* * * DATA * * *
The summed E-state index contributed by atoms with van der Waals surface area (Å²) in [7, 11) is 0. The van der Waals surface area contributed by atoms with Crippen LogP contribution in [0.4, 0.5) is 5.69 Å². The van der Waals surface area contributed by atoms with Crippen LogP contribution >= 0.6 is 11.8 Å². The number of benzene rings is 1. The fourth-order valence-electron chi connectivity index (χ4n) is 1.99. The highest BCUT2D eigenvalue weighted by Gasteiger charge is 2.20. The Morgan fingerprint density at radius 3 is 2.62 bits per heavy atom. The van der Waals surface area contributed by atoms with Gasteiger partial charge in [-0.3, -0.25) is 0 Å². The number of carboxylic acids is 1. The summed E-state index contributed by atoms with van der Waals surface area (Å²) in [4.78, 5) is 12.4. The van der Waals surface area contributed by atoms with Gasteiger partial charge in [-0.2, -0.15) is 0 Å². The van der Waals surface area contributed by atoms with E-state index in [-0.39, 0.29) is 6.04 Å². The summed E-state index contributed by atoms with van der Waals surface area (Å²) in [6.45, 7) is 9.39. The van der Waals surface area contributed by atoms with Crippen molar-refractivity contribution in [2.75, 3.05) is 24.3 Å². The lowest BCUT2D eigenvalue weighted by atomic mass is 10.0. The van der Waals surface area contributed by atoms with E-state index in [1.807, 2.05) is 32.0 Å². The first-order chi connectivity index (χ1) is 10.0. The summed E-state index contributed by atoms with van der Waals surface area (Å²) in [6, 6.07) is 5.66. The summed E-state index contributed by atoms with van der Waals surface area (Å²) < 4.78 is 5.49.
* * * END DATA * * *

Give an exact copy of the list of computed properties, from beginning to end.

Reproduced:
The summed E-state index contributed by atoms with van der Waals surface area (Å²) in [7, 11) is 0. The van der Waals surface area contributed by atoms with Crippen LogP contribution in [0.4, 0.5) is 5.69 Å². The van der Waals surface area contributed by atoms with Crippen LogP contribution >= 0.6 is 11.8 Å². The number of benzene rings is 1. The fourth-order valence-electron chi connectivity index (χ4n) is 1.99. The highest BCUT2D eigenvalue weighted by Gasteiger charge is 2.20. The Morgan fingerprint density at radius 3 is 2.62 bits per heavy atom. The van der Waals surface area contributed by atoms with Gasteiger partial charge in [-0.3, -0.25) is 0 Å². The number of carboxylic acids is 1. The summed E-state index contributed by atoms with van der Waals surface area (Å²) in [4.78, 5) is 12.4. The van der Waals surface area contributed by atoms with Gasteiger partial charge in [-0.2, -0.15) is 0 Å². The van der Waals surface area contributed by atoms with E-state index in [-0.39, 0.29) is 6.04 Å². The summed E-state index contributed by atoms with van der Waals surface area (Å²) in [6.45, 7) is 9.39. The van der Waals surface area contributed by atoms with Crippen molar-refractivity contribution in [2.75, 3.05) is 24.3 Å². The lowest BCUT2D eigenvalue weighted by atomic mass is 10.0. The van der Waals surface area contributed by atoms with E-state index in [1.807, 2.05) is 32.0 Å². The first-order chi connectivity index (χ1) is 10.0. The summed E-state index contributed by atoms with van der Waals surface area (Å²) in [6, 6.07) is 5.66. The summed E-state index contributed by atoms with van der Waals surface area (Å²) < 4.78 is 5.49.